That’s my vow. That’s my mission. That’s part of the Story of Tracking Wonder.
I know tracking wonder is a path that works for grown-up business artists. It’s a powerful antidote to the Get-Things-Done culture, the Lean Mean Hip culture, and the Solo Genius Just-One-Thing Cult of Mastery.
And I know this book is a compact, impactful way to distribute that medicine.
I turned 50 not so long ago. I have my share of ugly moments when I am distraught and doubtful of my endeavors, but I must admit that 85% of the time or greater I am grateful for everything – the good, the bad, the downright horrifyingly hard – that these 50 revolutions around the sun have granted me in this one brief life. And you’re a big part of that gratitude.
But I tell you this story and Story because of you, not me.
The larger Story of your business or brand might or might not focus on you personally. If your brand is tied to your personality, maybe. But maybe not. If you are a memoirist, yes.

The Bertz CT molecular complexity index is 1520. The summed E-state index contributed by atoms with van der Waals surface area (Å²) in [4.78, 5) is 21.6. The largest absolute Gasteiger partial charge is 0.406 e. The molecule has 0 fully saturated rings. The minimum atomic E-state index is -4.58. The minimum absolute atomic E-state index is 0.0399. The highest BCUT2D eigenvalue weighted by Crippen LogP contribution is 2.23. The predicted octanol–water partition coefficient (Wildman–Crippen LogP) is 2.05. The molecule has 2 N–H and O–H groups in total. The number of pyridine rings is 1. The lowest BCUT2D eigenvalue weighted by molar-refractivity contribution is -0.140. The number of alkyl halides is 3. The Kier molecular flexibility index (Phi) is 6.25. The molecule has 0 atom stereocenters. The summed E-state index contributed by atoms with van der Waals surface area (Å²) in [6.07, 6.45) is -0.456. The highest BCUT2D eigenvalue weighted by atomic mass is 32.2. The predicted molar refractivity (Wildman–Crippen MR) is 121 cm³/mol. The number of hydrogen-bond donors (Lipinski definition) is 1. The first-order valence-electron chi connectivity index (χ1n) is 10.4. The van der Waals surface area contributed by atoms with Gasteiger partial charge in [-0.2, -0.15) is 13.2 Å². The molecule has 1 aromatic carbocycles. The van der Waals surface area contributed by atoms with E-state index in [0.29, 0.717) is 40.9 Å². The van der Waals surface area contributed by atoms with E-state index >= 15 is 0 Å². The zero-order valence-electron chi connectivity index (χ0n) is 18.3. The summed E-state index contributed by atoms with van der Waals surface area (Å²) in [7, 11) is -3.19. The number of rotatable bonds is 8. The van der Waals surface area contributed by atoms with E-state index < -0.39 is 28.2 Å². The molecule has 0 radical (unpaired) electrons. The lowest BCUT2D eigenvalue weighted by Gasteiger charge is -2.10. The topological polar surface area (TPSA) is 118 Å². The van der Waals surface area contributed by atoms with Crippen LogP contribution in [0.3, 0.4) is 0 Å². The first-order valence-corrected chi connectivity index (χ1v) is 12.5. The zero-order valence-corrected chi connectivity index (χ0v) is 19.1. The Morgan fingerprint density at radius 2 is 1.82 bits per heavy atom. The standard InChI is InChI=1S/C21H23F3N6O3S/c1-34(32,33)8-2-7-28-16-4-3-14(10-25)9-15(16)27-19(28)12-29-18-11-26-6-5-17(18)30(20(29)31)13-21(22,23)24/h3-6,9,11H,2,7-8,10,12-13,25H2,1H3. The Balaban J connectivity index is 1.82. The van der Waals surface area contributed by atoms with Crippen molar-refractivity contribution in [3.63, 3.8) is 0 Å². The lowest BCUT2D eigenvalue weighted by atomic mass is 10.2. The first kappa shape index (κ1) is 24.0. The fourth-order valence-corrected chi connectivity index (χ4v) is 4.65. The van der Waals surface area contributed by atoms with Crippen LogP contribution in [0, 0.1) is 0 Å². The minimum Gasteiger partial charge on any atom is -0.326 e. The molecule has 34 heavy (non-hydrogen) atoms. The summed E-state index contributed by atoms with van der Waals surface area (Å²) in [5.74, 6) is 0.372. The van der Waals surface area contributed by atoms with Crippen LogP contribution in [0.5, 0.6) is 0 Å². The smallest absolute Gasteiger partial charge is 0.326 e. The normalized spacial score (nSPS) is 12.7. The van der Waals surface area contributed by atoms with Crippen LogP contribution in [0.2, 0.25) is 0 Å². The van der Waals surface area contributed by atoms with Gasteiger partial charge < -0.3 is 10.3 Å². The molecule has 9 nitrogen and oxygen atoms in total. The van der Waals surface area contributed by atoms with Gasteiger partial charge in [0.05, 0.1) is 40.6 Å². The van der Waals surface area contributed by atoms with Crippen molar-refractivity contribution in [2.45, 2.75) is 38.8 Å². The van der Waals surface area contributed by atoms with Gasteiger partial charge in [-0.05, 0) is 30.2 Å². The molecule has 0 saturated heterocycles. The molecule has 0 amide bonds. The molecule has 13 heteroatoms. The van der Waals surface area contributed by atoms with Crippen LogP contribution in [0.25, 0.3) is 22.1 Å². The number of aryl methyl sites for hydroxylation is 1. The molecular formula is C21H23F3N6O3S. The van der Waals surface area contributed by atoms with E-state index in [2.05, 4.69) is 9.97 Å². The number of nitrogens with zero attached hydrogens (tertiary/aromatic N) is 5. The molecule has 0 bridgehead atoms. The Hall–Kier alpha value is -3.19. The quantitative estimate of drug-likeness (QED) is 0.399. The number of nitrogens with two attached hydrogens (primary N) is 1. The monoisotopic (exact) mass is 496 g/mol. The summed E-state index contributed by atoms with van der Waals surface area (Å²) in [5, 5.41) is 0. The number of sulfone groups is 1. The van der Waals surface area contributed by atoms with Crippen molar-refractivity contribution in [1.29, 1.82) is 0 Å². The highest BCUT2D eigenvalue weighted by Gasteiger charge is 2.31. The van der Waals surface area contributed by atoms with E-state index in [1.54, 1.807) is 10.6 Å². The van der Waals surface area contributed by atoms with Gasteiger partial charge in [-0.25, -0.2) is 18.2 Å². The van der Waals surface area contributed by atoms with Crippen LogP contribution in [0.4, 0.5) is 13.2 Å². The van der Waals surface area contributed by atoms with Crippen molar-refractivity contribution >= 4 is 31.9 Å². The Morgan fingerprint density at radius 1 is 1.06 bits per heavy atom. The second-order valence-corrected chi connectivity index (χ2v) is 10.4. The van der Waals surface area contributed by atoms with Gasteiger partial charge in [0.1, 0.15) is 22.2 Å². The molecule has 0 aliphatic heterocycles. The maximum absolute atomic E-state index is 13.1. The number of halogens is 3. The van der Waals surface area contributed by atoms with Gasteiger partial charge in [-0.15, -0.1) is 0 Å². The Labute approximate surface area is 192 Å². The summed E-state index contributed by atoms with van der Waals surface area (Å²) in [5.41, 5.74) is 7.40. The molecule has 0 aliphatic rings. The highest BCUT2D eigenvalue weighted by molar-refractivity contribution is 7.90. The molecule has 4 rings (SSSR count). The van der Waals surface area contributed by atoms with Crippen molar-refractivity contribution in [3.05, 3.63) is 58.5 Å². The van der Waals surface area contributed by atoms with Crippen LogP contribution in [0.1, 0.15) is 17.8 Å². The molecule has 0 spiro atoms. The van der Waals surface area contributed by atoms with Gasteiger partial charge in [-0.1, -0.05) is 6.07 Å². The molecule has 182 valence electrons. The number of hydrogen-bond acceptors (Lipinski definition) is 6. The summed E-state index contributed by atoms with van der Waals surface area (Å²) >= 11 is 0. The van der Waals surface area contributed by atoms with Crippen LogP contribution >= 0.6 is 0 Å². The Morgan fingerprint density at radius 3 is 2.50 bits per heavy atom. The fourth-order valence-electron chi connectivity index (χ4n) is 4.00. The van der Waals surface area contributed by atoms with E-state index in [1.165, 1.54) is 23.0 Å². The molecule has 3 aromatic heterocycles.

But there’s an increasing assumption in the blogosphere and among some advisors that you must be vulnerable, transparent, and personal with your audiences in order to establish rapport with them.
I think that’s a pretty faulty assumption to generalize and can make for faulty and misleading advise.
In our program on story-centered branding strategies, these questions come up a lot. So, here are a few guidelines I want to offer – and offer to wide open conversation, mind you. So, fire away your replies to me!
Be cautious of anyone advising you to be more “vulnerable” or “authentic” in your copy or content. What do they mean by those words? How does it serve your signature way of bringing your audiences to a better place? Does that approach serve your greater goals and mission? Is your larger Story about you or about the people you serve?
If you own a business or are trying to build one, your #1 job may be to elicit trust. How is your Story doing that?
“Authenticity” stems from the Greek word authentes, “one who acts upon the voice of her own authority.”“Authenticity” also is related to having “authority” over your respective craft.